Fair warning, this entire article is going to compare and contrast Hereditary with Midsommar. If you don’t think that’s fair, take it up with the film’s marketers, who invited that comparison. Last year’s movie was a revelation, a brilliant debut feature for Ari Aster. It was the kind of movie that made me immediately say “whatever that guy does next, I want to see.”
And here we are and boy am I backtracking.
For his sophomore effort, Aster has crafted the most frustrating movie experience I’ve had in ages. Almost everything about this movie works. Visually it is gorgeous, stylistically it is captivating, in terms of acting it is flawless. On a technical level, there’s absolutely zero to take issue with. The movie plays like an acid trip, with bizarre, heightened visuals that drown out any semblance of coherent storytelling.
Last year I wrote this about Hereditary:
If I have anything cautionary to say about Hereditary it’s that it is absolutely, positively not a movie for the faint of heart. This movie is The Exorcist of our time. Scratch that: It’s The Exorcist-meets-Rosemary’s Baby. It’s everything the pretentious, stupid, wannabe-deep movie mother! wishes it was. It’s a horror movie that contains absolutely grotesque images and pulse-pounding moments of intensity, but for the most part it’s structured and paced like those two titans of old-school horror; apart from the crazy final few minutes, it has the same slow-burn “am I crazy or is THIS crazy” feel to it that audiences had watching The Exorcist in 1973, or Rosemary’s Baby five years earlier.
Hereditary, like Midsommar, had a theme playing in the background of its crazy visuals and dream-like structure, but unlike Midsommar, Hereditary had a far more sensible plot and was genuinely unsettling for basically the duration of the picture.
Also last year I said this:
I could talk about the movie’s atmosphere, how the film begins with a little blip of unsettling tension and anxiety, and how that blip never truly goes away, it just gets bigger and bigger and bigger as it presses on. There is not a single moment—not one single moment—where you feel comfortable enough to exhale. Every scene is unsettling, leaving you waiting for a jump-scare that your modern sensibilities are trained to expect, but which never comes. The modern horror movie gives you those scares as a quick release before dropping the tension like a rock for ten minutes before kicking it back up. They’re roller coasters—thrill-rides—but they’re not high art. They sacrifice good story and performance for the feeling.
Then along comes Hereditary, which slowly drives you crazy the way it does the characters in the story. You don’t just watch this movie, you experience the same feelings of dread, confusion, shock, fright and panic as the people going through the plot in the film.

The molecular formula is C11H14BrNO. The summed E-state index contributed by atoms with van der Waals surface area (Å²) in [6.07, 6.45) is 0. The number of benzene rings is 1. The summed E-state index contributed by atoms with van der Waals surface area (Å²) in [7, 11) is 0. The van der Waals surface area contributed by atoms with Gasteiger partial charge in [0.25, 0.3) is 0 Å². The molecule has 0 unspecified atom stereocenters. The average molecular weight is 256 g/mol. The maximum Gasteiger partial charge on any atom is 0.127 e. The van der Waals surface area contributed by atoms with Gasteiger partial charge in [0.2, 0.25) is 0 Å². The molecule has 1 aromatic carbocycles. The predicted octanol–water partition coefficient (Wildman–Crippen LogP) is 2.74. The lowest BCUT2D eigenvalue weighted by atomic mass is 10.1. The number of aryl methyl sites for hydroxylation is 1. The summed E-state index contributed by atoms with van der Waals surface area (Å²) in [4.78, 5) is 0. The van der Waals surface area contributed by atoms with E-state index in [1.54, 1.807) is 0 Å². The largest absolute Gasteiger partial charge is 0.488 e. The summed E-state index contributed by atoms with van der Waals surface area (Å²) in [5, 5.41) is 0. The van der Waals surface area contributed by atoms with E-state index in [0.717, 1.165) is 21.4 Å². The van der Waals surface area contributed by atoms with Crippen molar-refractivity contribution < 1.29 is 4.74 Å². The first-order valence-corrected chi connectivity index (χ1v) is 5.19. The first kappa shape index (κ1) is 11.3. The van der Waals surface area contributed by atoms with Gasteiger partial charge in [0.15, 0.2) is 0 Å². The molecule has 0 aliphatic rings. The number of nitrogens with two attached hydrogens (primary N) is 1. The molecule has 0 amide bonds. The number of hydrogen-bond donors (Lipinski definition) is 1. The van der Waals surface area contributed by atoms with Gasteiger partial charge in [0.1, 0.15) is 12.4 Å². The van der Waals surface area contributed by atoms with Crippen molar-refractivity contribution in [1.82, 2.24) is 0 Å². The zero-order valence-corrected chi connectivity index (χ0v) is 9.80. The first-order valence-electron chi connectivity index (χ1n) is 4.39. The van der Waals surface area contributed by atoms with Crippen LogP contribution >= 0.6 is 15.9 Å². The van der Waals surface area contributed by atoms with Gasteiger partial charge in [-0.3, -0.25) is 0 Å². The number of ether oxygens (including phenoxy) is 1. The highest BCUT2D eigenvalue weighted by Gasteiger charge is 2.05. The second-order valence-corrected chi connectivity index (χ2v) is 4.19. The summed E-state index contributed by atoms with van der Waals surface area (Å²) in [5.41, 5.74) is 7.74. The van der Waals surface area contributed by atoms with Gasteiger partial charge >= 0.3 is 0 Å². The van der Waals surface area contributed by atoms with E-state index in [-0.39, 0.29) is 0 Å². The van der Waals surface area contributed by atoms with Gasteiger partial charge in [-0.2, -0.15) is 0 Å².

You can forget all of that in Midsommar. This movie has loooong stretches of nothingness. Again, it’s beautiful to look at; I gotta hand it to the cinematographer, art director, et al, but still: Nothing happens for dozens of minutes at a time, and then when something does happen, it’s just bizarre for the sake of it. I can count on one hand the number of times I felt anything close to the feeling of dread and unease that Hereditary made me feel every second of its runtime.
Sorry I can’t really talk about the movie, I can only talk around it. I can’t talk about it because there’s nothing to talk about.
Midsommar is a movie about a Sweedish commune, filled with picturesque landscapes, beautiful people, bright skies, and the bizarre pagan rituals they still follow after thousands of years…and the group of college kids who visit and get roped into it. On the surface, it’s a great premise for a horror movie, but the film wastes its opening hour saying what could be said in half the time, showing what could be shown in half the time, and doing what could be done in half the time. It’s not a “slow burn” because a “slow burn horror” eventually reaching a breaking point and becomes a frenetic, insane, pulse-pounding movie.
That was Hereditary. This…is not that.
I wouldn’t even classify this as a horror, as it never actually horrified me. It grossed me out a couple of times but that’s about it. There just wasn’t anything that really grabbed me and compelled me to go on this very long, very slow journey.
And when a movie is beautiful to look at but meandering in its storytelling we call that movie pretentious, nothing more. It wants to be deep and critics are mostly giving it high praise, but I feel like this is an “emperor has no clothes” scenario, where no one wants to be the one to say “No, this was stupid. Pretty to look at, but stupid” because they don’t want to be accused of “not getting it.”
Nuts to that.
5/10 – This was stupid. It wasn’t gripping. It wasn’t unsettling. It was occasionally (like, four occasions) shocking, but mostly long, slow, and dumb.